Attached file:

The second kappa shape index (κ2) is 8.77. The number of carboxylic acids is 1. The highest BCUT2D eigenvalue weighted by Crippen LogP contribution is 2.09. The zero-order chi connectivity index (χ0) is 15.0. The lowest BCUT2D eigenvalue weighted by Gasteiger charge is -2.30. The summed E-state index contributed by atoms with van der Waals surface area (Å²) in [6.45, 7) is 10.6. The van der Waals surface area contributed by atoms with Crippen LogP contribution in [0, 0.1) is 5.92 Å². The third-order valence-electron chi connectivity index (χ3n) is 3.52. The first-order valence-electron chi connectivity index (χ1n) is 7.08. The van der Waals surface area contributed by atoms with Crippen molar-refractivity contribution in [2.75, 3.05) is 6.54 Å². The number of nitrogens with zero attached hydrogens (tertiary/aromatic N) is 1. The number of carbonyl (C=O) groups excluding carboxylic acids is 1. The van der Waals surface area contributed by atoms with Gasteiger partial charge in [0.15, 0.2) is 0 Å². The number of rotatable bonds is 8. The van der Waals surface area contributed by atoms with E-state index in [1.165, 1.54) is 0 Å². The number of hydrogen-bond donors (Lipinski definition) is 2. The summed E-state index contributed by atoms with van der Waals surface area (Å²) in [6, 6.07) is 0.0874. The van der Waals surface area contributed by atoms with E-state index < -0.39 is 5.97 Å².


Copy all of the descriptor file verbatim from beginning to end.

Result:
The second kappa shape index (κ2) is 8.77. The number of carboxylic acids is 1. The highest BCUT2D eigenvalue weighted by Crippen LogP contribution is 2.09. The zero-order chi connectivity index (χ0) is 15.0. The lowest BCUT2D eigenvalue weighted by Gasteiger charge is -2.30. The summed E-state index contributed by atoms with van der Waals surface area (Å²) in [6.45, 7) is 10.6. The van der Waals surface area contributed by atoms with Crippen LogP contribution in [0, 0.1) is 5.92 Å². The third-order valence-electron chi connectivity index (χ3n) is 3.52. The first-order valence-electron chi connectivity index (χ1n) is 7.08. The van der Waals surface area contributed by atoms with Crippen molar-refractivity contribution in [2.75, 3.05) is 6.54 Å². The number of nitrogens with zero attached hydrogens (tertiary/aromatic N) is 1. The number of carbonyl (C=O) groups excluding carboxylic acids is 1. The van der Waals surface area contributed by atoms with Gasteiger partial charge in [0.15, 0.2) is 0 Å². The number of rotatable bonds is 8. The van der Waals surface area contributed by atoms with E-state index in [1.165, 1.54) is 0 Å². The number of hydrogen-bond donors (Lipinski definition) is 2. The summed E-state index contributed by atoms with van der Waals surface area (Å²) in [6, 6.07) is 0.0874. The van der Waals surface area contributed by atoms with E-state index < -0.39 is 5.97 Å².